My Neighbour Totoro has to be one of my favourite films, it’s as cute as it is magical. So when my twinnie bought me the book for Christmas, maybe my birthday, I was ecstatic! I was expecting this to basically be the same as the film so it was a nice surprise to discover it was actually different. Perhaps this was a first draft, so this will either disappoint you or make you happy as you’re not reading a story you already know.
My biggest disappointment has to be that Totoro is hardly in it, this book is told through Satsukis eyes rather than both sisters which means we don’t get Meis encounter. Which is also our first encounter. We also miss out on their mini adventure when they get to travel as the wind after growing the seedlings in the garden.
Although disappointed with the lack of forest furries we do get a better insight into their home and family life. We find out where they used to live and the family they lived with, instead of one of the Totoro scenes instead we get a chapter where the sisters go back to stay with family and we get an insight of how they used to live and how big of a difference their life now is living in the country.
I couldn’t write this review without including some of the amazing illustrations included.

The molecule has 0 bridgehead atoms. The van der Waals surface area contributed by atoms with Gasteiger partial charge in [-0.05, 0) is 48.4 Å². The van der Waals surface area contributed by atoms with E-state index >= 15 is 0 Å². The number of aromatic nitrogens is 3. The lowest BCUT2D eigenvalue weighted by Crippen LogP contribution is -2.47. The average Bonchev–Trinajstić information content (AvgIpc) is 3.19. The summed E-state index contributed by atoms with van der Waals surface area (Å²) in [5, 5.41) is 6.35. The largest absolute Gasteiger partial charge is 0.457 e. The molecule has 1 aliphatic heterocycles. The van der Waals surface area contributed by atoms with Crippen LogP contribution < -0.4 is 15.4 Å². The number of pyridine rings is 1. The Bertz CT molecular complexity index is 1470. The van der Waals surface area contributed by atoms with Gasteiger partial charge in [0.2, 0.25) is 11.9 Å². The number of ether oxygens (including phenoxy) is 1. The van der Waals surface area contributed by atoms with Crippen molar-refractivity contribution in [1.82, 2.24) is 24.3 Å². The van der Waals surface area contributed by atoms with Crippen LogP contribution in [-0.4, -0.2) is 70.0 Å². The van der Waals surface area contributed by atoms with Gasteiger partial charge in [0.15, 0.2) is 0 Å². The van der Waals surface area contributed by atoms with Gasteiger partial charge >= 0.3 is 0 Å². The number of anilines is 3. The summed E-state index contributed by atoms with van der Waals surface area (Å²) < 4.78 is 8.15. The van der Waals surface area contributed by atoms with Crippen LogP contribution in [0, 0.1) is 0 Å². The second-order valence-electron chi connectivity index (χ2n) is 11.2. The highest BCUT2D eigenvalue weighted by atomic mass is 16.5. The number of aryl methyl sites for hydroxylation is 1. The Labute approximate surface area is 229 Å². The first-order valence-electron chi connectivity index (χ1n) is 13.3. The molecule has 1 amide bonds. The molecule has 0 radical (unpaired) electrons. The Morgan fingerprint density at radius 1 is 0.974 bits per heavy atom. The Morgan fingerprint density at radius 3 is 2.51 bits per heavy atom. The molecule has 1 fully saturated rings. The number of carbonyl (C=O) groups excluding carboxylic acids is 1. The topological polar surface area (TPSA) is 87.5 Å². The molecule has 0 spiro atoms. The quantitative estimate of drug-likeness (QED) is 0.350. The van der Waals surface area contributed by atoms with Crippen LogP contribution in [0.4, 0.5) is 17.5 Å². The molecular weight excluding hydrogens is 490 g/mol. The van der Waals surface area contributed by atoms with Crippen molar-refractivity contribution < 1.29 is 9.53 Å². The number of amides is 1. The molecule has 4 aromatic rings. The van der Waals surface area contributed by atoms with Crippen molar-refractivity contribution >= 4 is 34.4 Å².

For me the hardest part to get on with is their father. He gives the impression that me may not be able to cope with the two girls without their mother which begs the question why would he move away from family who can help him as he’s constantly busy with work. It’s almost sheer luck that Granny lives in the village and is able to take care of Mei when he can’t. The other thing is struggled with I the fact that for an eleven year old girl Satsuki takes on a lot of responsibility, this maybe just be a cultural thing which is fine, but personally having to read it was rather odd. We see an example of the change in Satsuki when she and Mei go back to stay with family and you see how different things are between the two homes. There is a scene between her and her aunt that illustrates this best, Satsuki is holding matches and her aunt tells her off for playing with them, but in her everyday life Satsuki would use to them light the fire for the bath and stove.
This was a lovely book and I am glad it differed from the film as it wasn’t like reading a carbon copy making it interesting, the inclusion of illustrations was a nice touch especially if reading to young children. But I can’t hide my disappointment at the lack of Totoros big and small. See you in the next post.